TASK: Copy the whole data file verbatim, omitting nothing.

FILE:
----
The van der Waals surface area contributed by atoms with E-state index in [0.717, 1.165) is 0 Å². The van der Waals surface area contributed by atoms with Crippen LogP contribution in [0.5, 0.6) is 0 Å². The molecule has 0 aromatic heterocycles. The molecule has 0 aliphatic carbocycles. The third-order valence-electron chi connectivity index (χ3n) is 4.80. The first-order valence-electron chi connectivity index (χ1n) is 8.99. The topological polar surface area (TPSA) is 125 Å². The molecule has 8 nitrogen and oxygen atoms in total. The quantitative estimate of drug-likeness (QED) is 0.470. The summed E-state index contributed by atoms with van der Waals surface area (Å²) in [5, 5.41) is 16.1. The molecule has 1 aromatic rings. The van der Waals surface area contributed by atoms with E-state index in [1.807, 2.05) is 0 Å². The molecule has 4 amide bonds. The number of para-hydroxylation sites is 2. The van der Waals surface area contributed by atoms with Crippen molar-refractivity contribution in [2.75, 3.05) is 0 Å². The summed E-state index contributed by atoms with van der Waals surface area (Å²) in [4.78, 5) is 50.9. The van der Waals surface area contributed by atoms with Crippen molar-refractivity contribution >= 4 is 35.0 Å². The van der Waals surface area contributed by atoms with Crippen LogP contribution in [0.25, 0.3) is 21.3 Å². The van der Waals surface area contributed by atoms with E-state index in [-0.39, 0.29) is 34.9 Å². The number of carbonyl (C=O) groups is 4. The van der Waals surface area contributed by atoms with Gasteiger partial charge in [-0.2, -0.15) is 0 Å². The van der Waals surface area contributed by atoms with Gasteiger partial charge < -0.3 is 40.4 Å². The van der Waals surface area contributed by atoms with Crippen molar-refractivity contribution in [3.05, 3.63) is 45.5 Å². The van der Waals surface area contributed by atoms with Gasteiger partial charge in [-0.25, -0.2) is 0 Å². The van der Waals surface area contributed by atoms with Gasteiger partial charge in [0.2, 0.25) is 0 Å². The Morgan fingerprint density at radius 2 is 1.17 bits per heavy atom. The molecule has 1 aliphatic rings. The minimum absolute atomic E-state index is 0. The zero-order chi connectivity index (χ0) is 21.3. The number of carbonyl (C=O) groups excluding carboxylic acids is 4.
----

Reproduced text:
The van der Waals surface area contributed by atoms with E-state index in [0.717, 1.165) is 0 Å². The van der Waals surface area contributed by atoms with Crippen LogP contribution in [0.5, 0.6) is 0 Å². The molecule has 0 aromatic heterocycles. The molecule has 0 aliphatic carbocycles. The third-order valence-electron chi connectivity index (χ3n) is 4.80. The first-order valence-electron chi connectivity index (χ1n) is 8.99. The topological polar surface area (TPSA) is 125 Å². The molecule has 8 nitrogen and oxygen atoms in total. The quantitative estimate of drug-likeness (QED) is 0.470. The summed E-state index contributed by atoms with van der Waals surface area (Å²) in [5, 5.41) is 16.1. The molecule has 1 aromatic rings. The van der Waals surface area contributed by atoms with E-state index in [1.807, 2.05) is 0 Å². The molecule has 4 amide bonds. The number of para-hydroxylation sites is 2. The van der Waals surface area contributed by atoms with Crippen molar-refractivity contribution in [2.75, 3.05) is 0 Å². The summed E-state index contributed by atoms with van der Waals surface area (Å²) in [4.78, 5) is 50.9. The van der Waals surface area contributed by atoms with Crippen molar-refractivity contribution >= 4 is 35.0 Å². The van der Waals surface area contributed by atoms with Crippen LogP contribution in [0.25, 0.3) is 21.3 Å². The van der Waals surface area contributed by atoms with E-state index in [-0.39, 0.29) is 34.9 Å². The number of carbonyl (C=O) groups is 4. The van der Waals surface area contributed by atoms with Gasteiger partial charge in [-0.2, -0.15) is 0 Å². The van der Waals surface area contributed by atoms with Gasteiger partial charge < -0.3 is 40.4 Å². The van der Waals surface area contributed by atoms with Crippen molar-refractivity contribution in [3.05, 3.63) is 45.5 Å². The van der Waals surface area contributed by atoms with Gasteiger partial charge in [-0.25, -0.2) is 0 Å². The van der Waals surface area contributed by atoms with Gasteiger partial charge in [0.2, 0.25) is 0 Å². The Morgan fingerprint density at radius 2 is 1.17 bits per heavy atom. The molecule has 1 aliphatic rings. The minimum absolute atomic E-state index is 0. The zero-order chi connectivity index (χ0) is 21.3. The number of carbonyl (C=O) groups excluding carboxylic acids is 4.